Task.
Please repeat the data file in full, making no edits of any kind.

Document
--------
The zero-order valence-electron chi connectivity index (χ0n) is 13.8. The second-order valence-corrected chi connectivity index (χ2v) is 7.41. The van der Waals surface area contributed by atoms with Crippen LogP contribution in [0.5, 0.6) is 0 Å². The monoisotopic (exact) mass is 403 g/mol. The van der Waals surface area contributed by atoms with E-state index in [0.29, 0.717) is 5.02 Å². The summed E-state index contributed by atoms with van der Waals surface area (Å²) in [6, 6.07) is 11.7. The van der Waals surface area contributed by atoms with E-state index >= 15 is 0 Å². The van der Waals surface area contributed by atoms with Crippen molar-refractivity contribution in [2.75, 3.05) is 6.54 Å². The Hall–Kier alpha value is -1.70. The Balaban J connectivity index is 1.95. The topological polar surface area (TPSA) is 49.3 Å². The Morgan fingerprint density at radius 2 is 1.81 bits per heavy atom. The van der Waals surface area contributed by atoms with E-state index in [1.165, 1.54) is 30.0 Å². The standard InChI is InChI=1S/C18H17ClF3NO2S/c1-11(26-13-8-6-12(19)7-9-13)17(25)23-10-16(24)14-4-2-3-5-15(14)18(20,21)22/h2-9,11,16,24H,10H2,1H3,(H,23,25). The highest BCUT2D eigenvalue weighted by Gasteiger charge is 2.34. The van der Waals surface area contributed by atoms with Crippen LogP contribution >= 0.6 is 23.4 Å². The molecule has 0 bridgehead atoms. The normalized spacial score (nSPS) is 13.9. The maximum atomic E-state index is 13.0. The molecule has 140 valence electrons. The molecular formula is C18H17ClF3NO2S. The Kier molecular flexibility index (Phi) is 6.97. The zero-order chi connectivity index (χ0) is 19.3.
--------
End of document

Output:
The zero-order valence-electron chi connectivity index (χ0n) is 13.8. The second-order valence-corrected chi connectivity index (χ2v) is 7.41. The van der Waals surface area contributed by atoms with Crippen LogP contribution in [0.5, 0.6) is 0 Å². The monoisotopic (exact) mass is 403 g/mol. The van der Waals surface area contributed by atoms with E-state index in [0.29, 0.717) is 5.02 Å². The summed E-state index contributed by atoms with van der Waals surface area (Å²) in [6, 6.07) is 11.7. The van der Waals surface area contributed by atoms with E-state index >= 15 is 0 Å². The van der Waals surface area contributed by atoms with Crippen molar-refractivity contribution in [2.75, 3.05) is 6.54 Å². The Hall–Kier alpha value is -1.70. The Balaban J connectivity index is 1.95. The topological polar surface area (TPSA) is 49.3 Å². The Morgan fingerprint density at radius 2 is 1.81 bits per heavy atom. The van der Waals surface area contributed by atoms with E-state index in [1.165, 1.54) is 30.0 Å². The standard InChI is InChI=1S/C18H17ClF3NO2S/c1-11(26-13-8-6-12(19)7-9-13)17(25)23-10-16(24)14-4-2-3-5-15(14)18(20,21)22/h2-9,11,16,24H,10H2,1H3,(H,23,25). The highest BCUT2D eigenvalue weighted by Gasteiger charge is 2.34. The van der Waals surface area contributed by atoms with Crippen LogP contribution >= 0.6 is 23.4 Å². The molecule has 0 bridgehead atoms. The normalized spacial score (nSPS) is 13.9. The maximum atomic E-state index is 13.0. The molecule has 140 valence electrons. The molecular formula is C18H17ClF3NO2S. The Kier molecular flexibility index (Phi) is 6.97. The zero-order chi connectivity index (χ0) is 19.3.